Sugar shuttles apparently appeared in Gourmet Magazine in 1951, but the recipe originated in France, and has clearly been around for a very long time. I’d wager the original makers of sugar shuttles would have been surprised to find them in a high-end cooking magazine.

The ingredients are simple, and most are the sort of things that would have been available to subsistence farmers in pre-industrial times—flour, butter, eggs. The scant sugar—once a luxury—is mostly on the outside of the cookie, making them seem sweeter than they really are. 

The method also speaks of antiquity. The ingredients are placed together in a bowl and kneaded by hand to create a dough. Only the refrigeration step in the modern recipe is out of place, and for this very stiff dough it’s hardly necessary.

And of course, the name refers to the shape of loom shuttles—no doubt a common object to homesteaders of the past.

The resulting cookie is as basic and satisfying as the recipe itself—simple flavours with a little sparkly bling from the sugar crust. One can imagine eating them in some remote cottage in the French Alps three hundred years ago.

Here’s the recipe:

1 cup all-purpose flour
1/4 cup sugar (+ extra for coating)
1/4 tsp salt
60 g (1/4 cup) soft butter
2 eggs, separated
1 tsp vanilla

Sift the flour, sugar and salt into a bowl. Add the butter, 2 egg yolks, and vanilla. Knead until the dough is well blended. Refrigerate 2 hours. Divide the dough into pieces the size of a small walnut and shape each piece into an oblong about 5 cm (2 in) long and 1 cm (1/2 inch) wide. Dip each in lightly beaten egg white and roll in granulated sugar. Bake on a buttered baking sheet at 175ºC (350ºF) for 8 minutes or until lightly browned. Remove immediately from the pans and cool on a rack. Makes 20.

Hanging Out with the Locals

Sunday’s family hike took us to Avalanche Peak in Arthur’s Pass National Park. Several years ago we’d been to the peak on our way to Crow Hut, but we’d never done the day hike loop from Arthur’s Pass Village to the peak and back. So in the interest of leaving no track unwalked, we did the loop.

Last time we were there, we reached the peak to find it packed with people. So many people jostled to stand at the top, I was worried about being shoved off. Stretched down the mountain, a line of hikers ascended to join us. We didn’t stay long, but quickly dropped off the peak, sidling up the ridge toward our destination, which was similarly crowded (there were 16 people staying at the 10-bunk Crow Hut that night).

Looking down on the Waimakariri River

Sunday’s experience was entirely different, in spite of it being a similar beautiful summer day. With no foreign tourists in the country, the only hikers were Kiwis. 

The long slog to the top was rewarded with a prime seat on the jagged peak (it’s the most uncomfortable mountaintop I’ve ever sat on—rocks like razors). We shared the summit with just two other hikers and three kea.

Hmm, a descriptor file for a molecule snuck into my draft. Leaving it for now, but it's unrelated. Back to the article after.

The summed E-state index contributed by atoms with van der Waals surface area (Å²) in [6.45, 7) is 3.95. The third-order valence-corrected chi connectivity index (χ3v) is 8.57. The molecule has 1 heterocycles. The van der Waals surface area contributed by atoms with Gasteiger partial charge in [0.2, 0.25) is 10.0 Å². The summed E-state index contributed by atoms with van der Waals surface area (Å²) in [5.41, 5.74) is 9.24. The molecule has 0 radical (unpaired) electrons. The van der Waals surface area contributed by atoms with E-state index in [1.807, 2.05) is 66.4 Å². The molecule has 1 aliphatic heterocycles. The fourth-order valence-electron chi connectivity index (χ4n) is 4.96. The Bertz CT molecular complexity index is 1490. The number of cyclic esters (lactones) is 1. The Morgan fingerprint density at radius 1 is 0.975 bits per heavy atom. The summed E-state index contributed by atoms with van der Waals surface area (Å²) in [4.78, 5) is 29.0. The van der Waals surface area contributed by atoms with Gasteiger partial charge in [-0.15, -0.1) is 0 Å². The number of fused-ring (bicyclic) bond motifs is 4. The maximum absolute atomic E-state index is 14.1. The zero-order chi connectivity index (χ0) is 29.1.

The weather was perfect—light winds, cool air, warm sun—and we took our time over lunch, chatting with our fellow hikers and fending off the the kea, who angled for our sandwiches, considered ripping open our backpacks and took a swipe at my daughter’s apple.

It was the most intimate kea encounter I’ve had (excepting the time one bit me on the butt). 

Wade, the cheeky kea

For those of you unfamiliar with kea, they are endemic to New Zealand and are the world’s only alpine parrot. They are an endangered species (estimated population of 4000 adults). A large factor in their endangered status is their lack of fear of humans and their incredible curiosity. Combined with a huge beak like a can opener, it means they get into all sorts of things they shouldn’t They have a deadly fondness for the lead heads of roofing nails, they like to tear apart automobiles and camping gear, and they irritate farmers by killing sheep (yes, a sheep-eating parrot—scary eh? Don’t mess with that beak!). 

Two of the birds hanging out with us were banded, and we were able to identify them on the kea database. ‘Wade’ was the most in-your-face bird of the trio—of all the photos I took, only a few didn’t include Wade. And, of course, I took lots of photos, in spite of the fact I have dozens of photos from previous kea encounters. I swear, it’s part of their strategy—one poses for the camera while the others rifle through your bags looking for treats. 

Eventually we said goodbye to our fellow hikers and our feathered companions and descended to a quiet Arthur’s Pass Village—so different from the frenetic activity of summer with overseas tourists. I feel for the tourism industry, suffering this year with a lack of business. But I love the opportunity to enjoy our backyard without teeming masses of people.

I look forward to the day we can invite our overseas visitors back—international tourism is not only an important part of the economy, but also a strong impetus for protecting the stunning and unique natural landscapes, flora and fauna we have here in New Zealand. It’s good to see Aotearoa through the eyes of tourists now and again, to remember just how special our natural heritage is.

But until then, I’ll enjoy hanging out with the locals.